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Google's New Privacy Protection - What Does it Mean for You?

WRITTEN by: Jerrod Swanton |
categories: SEO

Oct 2011


Today Google announced their new "privacy" protection feature. Essentially, if a user is logged in to Google and they search for a phrase that leads them to your site, you will no longer have access to view the phrase that they typed to get to your site. This will of course not apply to paid search traffic.

Who Wins & Who Loses? The Rundown


The Searcher. Wins. Why? If you are logged in to Google, you get personalized search results. This could potentially mean that you will see a site you like when you search for "Men who like soft bunnies" a site that Google knows you prefer could show up. Are you searching for that? Maybe - I don't know. Now, assuming the current method is in place, that full search phrase is reported to the site you visit, and the site can easily track that phrase to a purchase - where you would enter your identity information. I don't see a huge risk here, but for those of us "men who love bunnies," it could save us some embarrassment. Please comment below if you are one of these men - solidarity man - together we are stronger.

The Searcher - again: This will help to eliminate a lot of content farms that are just cranking out nonsense to attract searchers. Many are automated based on search phrases that Google gives them when visitors are referred to their sites. This could potentially clean up search results. My feeling is that this is really the responsibility of Google's algorithm, but I have to acknowledge the upsite to the searcher all the same.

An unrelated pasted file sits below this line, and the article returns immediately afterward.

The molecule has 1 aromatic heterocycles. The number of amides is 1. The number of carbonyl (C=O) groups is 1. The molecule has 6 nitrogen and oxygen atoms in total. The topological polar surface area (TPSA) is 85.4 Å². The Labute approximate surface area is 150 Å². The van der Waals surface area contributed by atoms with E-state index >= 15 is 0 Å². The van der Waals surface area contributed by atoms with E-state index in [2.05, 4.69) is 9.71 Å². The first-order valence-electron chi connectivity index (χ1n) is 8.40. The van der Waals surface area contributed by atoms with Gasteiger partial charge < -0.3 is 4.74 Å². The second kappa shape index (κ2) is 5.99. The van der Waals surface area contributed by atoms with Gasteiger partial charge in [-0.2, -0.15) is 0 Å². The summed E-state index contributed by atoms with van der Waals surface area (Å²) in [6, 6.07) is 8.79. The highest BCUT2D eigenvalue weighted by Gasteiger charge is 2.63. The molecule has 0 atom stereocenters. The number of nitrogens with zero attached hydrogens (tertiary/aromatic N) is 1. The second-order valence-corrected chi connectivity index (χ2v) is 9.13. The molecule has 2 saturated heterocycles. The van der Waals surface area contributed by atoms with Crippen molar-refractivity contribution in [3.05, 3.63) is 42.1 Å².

The Google: They reinforce the position that they protect the searcher above all else. They drive more advertisers to paid search. The further tighten their grip on the linkage between their tools.


The Advertisers: I know, boo hoo the poor advertisers, always getting abused by "the man." Remember, however, a lot of what you experience on a site has been crafted by advertisers, and often this makes sites much better for the visitor. By losing critical search intelligence, advertisers will no longer be able to craft the experience in the same way. Not a huge deal, but a deal all the same.

The Searcher: Yes, the searcher also loses in that their experience could be negatively affected by the loss of the search data to the publishers.

Biggest Loser - the publishers: Search queries are the food that drives a good content site. You may think content is the food, but alas - content is the muscle, context is the food. Look at ANY great content site - it's the context that drives relevant content, and you don't get better context than "what were they searching for?"

My opinion? Google's gonna have to "pull a Hasting" (see the Netflix reversal). I can't believe that the astounding number of Analytics users will tolerate this change. Does Google care about the users of their free tool? Probably somewhat, but more importantly, this change will not be viewed well by publishers, and if the stormy romance between Google and publishers was already strained, this puts the relationship into "counseling needed" territory. We're talking sleeping on the couch, one-word answers, no coffee in the morning, wrath of God type stuff here.

The BIG One

Here is my BIG concern. Google has limited access to query terms in the past. For example, you need to link your Adwords account to your Analytics account in order to see Adwords traffic properly in Analytics. Since this has happened, I can see a time when other Analytics tools will not have a methodology by which to track keyword data. This means that it could be possible that ONLY Google Analytics would have the data that publishers, advertisers and others would need. I don't think Google would do this maliciously, but simply as part of a "suite of tools" policy. If this happened, then it wouldn't matter what Google Analytics users think, because their data will be fine - it would be the Omniture users and users of other analytics tools that would suffer.

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